Last reviewed 15 September 2020
As children around England begin to return to school, an ICM survey for the TUC has revealed that many mothers are missing out on their usual forms of childcare with 45% saying that they do not have their usual help from friends and family.
A third (35%) told the TUC that they could not get places at afterschool clubs while more than a quarter (28%) have lost childcare provided by school breakfast clubs.
Overall, 41% of working mothers with children under 10 said that they either cannot get — or are unsure whether they will be able to get — enough childcare to cover the hours they need for work this September.
Furthermore, some are beginning to worry how their attempts at balancing work and childcare will be viewed by their managers with 16% saying that they are worried that recent events have impacted on their chances of a promotion in the future.
TUC General Secretary Frances O’Grady said: “Mums have picked up the majority of childcare while nurseries and schools have been closed. And many have sacrificed hours and pay to do so — especially those in low-paid jobs who can least afford the financial hit. But this can’t go on. If we don’t take this childcare crisis seriously, women will be pushed out of the workforce, turning the clock back on decades of labour market progress.”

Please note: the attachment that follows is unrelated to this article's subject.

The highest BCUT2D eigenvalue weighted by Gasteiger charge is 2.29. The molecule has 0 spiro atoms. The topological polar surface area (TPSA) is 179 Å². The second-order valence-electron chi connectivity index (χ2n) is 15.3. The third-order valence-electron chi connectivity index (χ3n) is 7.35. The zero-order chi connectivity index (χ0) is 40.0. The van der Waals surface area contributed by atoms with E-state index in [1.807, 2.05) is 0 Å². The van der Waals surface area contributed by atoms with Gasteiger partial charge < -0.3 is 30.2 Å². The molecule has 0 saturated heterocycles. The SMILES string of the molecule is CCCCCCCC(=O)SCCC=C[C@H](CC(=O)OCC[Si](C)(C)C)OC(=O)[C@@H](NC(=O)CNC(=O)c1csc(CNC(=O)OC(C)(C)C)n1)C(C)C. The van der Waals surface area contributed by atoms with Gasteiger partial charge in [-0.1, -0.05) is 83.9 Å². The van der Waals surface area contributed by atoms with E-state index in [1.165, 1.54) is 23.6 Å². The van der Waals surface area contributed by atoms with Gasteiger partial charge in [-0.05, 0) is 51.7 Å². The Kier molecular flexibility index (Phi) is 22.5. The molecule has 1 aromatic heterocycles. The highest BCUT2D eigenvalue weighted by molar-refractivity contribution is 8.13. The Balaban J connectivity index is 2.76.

The TUC is calling on the Government to protect women’s jobs during the Covid-19 crisis.
It said that the option of furlough should remain in place to support parents who are unable to return to work because of childcare responsibilities, beyond October and until schools and childcare settings are fully reopened.
An urgent cash boost similar to the financial help given to the industry in Germany is needed so that childcare providers can continue to offer the levels of care they were providing before the pandemic, the TUC has argued.
Comment by Peninsula Associate Director of Advisory Kate Palmer
The Government has been adamant, including in the Prime Minister’s recent speech on 9 September, that they will not be extending the furlough scheme beyond 31 October.
It will likely be down to employers to find ways of being more accommodating towards staff who are experiencing childcare issues.
By doing this, these staff members may become easier to retain and morale could increase among the workforce too.